What is the meaning and origin of ‘swear like a trooper'?
(Dinesh Kumar, Kanpur)
One of the meanings of the word ‘swear' is to use abusive or filthy language — something that the young guns in our cricket team seem to excel in. Whenever they do something — like scoring a hundred or taking a wicket/catch — they celebrate the occasion by swearing! They let out a string of juicy adjectives that make a lot of people shudder.
*Everyone was shocked when Uma walked in swearing like a trooper.
A ‘trooper' was a soldier of low rank. Unlike the officers in the army, a trooper had little or no education, and the language he used in his everyday speech was full of profanity. Therefore, when you ‘swear like a trooper', you are being as coarse as the soldier in the English army. It is also possible to say ‘swear like a trouper'; meaning, to curse or swear like an actor!
Why do people say ‘Mayday' when they are in trouble?
(J. Madhusudhan, Chennai)
‘Mayday' has been used as an international distress signal in radio communication since 1927. It replaced ‘SOS'; the distress signal used when the telegraph was the main means of long distance communication. When the pilot of an aircraft or the captain of a ship/boat is in serious trouble and wishes to let the authorities know that he has a major problem, he usually says, ‘Mayday, Mayday, Mayday'. The word is always said three times in quick succession. This distress signal was coined by Fredrick Stanley Mockford, a radio officer working at Croydon airport in London. ‘Mayday' does not have anything to do with the month of May. The expression comes from the French ‘m'aider', which is the shortened form of ‘venez m'aider', meaning ‘come help me'. With the passage of time, ‘m'aider' became ‘mayday'.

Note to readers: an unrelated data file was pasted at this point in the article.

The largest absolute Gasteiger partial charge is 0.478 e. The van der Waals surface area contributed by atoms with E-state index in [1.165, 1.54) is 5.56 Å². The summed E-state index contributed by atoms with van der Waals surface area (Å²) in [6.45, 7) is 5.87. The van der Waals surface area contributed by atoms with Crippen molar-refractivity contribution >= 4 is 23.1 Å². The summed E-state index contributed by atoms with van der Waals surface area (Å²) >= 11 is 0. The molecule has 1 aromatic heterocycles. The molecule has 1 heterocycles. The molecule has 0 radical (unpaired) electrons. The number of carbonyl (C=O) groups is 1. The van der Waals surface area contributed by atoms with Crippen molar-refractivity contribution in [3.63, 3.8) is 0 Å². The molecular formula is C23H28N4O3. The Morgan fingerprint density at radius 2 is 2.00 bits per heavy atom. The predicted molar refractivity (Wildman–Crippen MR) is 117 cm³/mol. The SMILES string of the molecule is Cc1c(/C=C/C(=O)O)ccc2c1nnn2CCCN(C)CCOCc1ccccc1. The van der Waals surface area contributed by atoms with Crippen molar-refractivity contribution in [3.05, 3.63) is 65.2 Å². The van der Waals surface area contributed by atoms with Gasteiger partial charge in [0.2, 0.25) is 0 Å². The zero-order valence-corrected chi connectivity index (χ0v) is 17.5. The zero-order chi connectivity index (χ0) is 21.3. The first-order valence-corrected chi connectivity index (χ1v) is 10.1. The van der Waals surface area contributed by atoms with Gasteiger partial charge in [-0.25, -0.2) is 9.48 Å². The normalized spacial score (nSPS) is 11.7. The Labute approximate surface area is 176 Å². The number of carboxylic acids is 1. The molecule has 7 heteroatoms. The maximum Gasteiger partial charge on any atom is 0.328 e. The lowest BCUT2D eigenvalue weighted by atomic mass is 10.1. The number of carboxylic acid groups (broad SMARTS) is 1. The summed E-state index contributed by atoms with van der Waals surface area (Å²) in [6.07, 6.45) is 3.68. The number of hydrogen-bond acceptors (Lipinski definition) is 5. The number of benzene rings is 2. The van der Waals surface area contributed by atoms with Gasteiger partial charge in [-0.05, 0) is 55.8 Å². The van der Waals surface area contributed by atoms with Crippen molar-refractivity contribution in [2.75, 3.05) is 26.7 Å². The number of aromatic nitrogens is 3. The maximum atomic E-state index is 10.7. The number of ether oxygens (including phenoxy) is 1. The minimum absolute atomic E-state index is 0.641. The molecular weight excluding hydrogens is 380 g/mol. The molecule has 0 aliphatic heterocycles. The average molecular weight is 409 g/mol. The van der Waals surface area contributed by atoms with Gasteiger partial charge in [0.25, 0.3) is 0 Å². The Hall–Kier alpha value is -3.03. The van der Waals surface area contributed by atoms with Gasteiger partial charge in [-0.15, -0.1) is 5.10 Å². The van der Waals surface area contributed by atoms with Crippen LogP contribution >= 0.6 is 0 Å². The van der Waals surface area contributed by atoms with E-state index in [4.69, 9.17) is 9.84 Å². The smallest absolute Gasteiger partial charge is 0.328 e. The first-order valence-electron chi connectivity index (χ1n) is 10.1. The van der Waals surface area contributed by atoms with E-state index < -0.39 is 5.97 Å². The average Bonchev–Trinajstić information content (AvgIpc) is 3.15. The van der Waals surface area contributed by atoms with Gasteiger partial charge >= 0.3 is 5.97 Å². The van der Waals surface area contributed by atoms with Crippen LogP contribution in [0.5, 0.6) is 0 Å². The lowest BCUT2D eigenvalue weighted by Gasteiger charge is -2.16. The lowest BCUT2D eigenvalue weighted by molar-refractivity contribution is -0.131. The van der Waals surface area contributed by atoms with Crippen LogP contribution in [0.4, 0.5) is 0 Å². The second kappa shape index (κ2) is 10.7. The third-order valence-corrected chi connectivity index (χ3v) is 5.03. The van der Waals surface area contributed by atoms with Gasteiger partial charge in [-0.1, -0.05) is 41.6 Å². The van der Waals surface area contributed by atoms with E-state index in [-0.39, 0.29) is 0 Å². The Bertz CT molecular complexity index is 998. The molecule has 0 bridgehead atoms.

What is the difference between ‘swap' and ‘swop'?
(S. Viswesh, Madurai)
As far as the meaning is concerned, there is no difference between the two. When you ‘swap' or ‘swop' something with someone, you ‘exchange' things with the individual. Both words are used in informal contexts. Though the two words are listed in most standard dictionaries, there are people who believe that ‘swop' is non-standard; that it is a regional variant of ‘swap'.
*The two classmates swapped/swopped email ids before the teacher walked in.
How is the word ‘obsequious' pronounced?
(N. Subramanian, Chennai)
The ‘o' in the first syllable and the ‘ou' in the final syllable sound like the ‘a' in ‘china'. The ‘se' is pronounced like the word ‘see', and the following ‘qui' sounds like the ‘qui' in ‘quick', ‘quit', and ‘quiz'. The word is pronounced ‘eb-SEE-kwi-es' with the stress on the second syllable. Someone who is eager to please others by doing whatever they want is labelled ‘obsequious'. The word is mostly used in formal contexts to show disapproval. An obsequious person is very submissive, and usually flatters those in power. He is a ‘toady'. The word comes from the Latin ‘obsequiosis' meaning ‘compliant', ‘obedient'.
*Ganesh implored Rekha to stop being so obsequious to her husband.
*Anand's obsequious PA stepped into the Boardroom wearing a fake smile on his face.
“The two most beautiful words in the English language — check enclosed.” — Dorothy Parker